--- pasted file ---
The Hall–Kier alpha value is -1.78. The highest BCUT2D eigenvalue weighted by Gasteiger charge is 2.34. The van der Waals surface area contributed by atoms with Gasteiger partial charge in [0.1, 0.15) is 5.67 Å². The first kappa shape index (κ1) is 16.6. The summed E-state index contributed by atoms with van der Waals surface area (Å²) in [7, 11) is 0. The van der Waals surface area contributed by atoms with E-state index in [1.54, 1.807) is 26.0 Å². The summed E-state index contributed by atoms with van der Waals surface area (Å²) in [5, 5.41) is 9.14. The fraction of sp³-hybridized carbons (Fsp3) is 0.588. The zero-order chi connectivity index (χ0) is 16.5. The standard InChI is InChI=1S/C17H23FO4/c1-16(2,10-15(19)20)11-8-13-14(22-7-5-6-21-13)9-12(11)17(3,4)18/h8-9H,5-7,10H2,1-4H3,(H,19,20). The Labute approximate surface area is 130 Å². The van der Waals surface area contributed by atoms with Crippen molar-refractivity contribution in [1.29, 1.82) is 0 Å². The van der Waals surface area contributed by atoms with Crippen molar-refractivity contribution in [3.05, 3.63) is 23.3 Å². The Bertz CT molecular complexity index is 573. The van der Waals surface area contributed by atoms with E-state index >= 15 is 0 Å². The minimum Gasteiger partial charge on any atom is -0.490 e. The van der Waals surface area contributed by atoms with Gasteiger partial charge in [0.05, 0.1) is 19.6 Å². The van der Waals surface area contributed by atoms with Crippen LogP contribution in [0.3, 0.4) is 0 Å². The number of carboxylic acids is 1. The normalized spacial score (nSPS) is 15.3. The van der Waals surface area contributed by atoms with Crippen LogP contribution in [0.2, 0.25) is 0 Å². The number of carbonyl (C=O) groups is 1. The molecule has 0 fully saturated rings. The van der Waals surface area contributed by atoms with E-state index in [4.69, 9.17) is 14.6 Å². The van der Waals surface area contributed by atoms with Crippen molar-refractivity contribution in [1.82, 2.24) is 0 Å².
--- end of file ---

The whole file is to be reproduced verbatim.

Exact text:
The Hall–Kier alpha value is -1.78. The highest BCUT2D eigenvalue weighted by Gasteiger charge is 2.34. The van der Waals surface area contributed by atoms with Gasteiger partial charge in [0.1, 0.15) is 5.67 Å². The first kappa shape index (κ1) is 16.6. The summed E-state index contributed by atoms with van der Waals surface area (Å²) in [7, 11) is 0. The van der Waals surface area contributed by atoms with E-state index in [1.54, 1.807) is 26.0 Å². The summed E-state index contributed by atoms with van der Waals surface area (Å²) in [5, 5.41) is 9.14. The fraction of sp³-hybridized carbons (Fsp3) is 0.588. The zero-order chi connectivity index (χ0) is 16.5. The standard InChI is InChI=1S/C17H23FO4/c1-16(2,10-15(19)20)11-8-13-14(22-7-5-6-21-13)9-12(11)17(3,4)18/h8-9H,5-7,10H2,1-4H3,(H,19,20). The Labute approximate surface area is 130 Å². The van der Waals surface area contributed by atoms with Crippen molar-refractivity contribution in [1.29, 1.82) is 0 Å². The van der Waals surface area contributed by atoms with Crippen molar-refractivity contribution in [3.05, 3.63) is 23.3 Å². The Bertz CT molecular complexity index is 573. The van der Waals surface area contributed by atoms with E-state index >= 15 is 0 Å². The minimum Gasteiger partial charge on any atom is -0.490 e. The van der Waals surface area contributed by atoms with Gasteiger partial charge in [0.05, 0.1) is 19.6 Å². The van der Waals surface area contributed by atoms with Crippen LogP contribution in [0.3, 0.4) is 0 Å². The number of carboxylic acids is 1. The normalized spacial score (nSPS) is 15.3. The van der Waals surface area contributed by atoms with Crippen LogP contribution in [0.2, 0.25) is 0 Å². The number of carbonyl (C=O) groups is 1. The molecule has 0 fully saturated rings. The van der Waals surface area contributed by atoms with E-state index in [4.69, 9.17) is 14.6 Å². The van der Waals surface area contributed by atoms with Crippen molar-refractivity contribution in [1.82, 2.24) is 0 Å².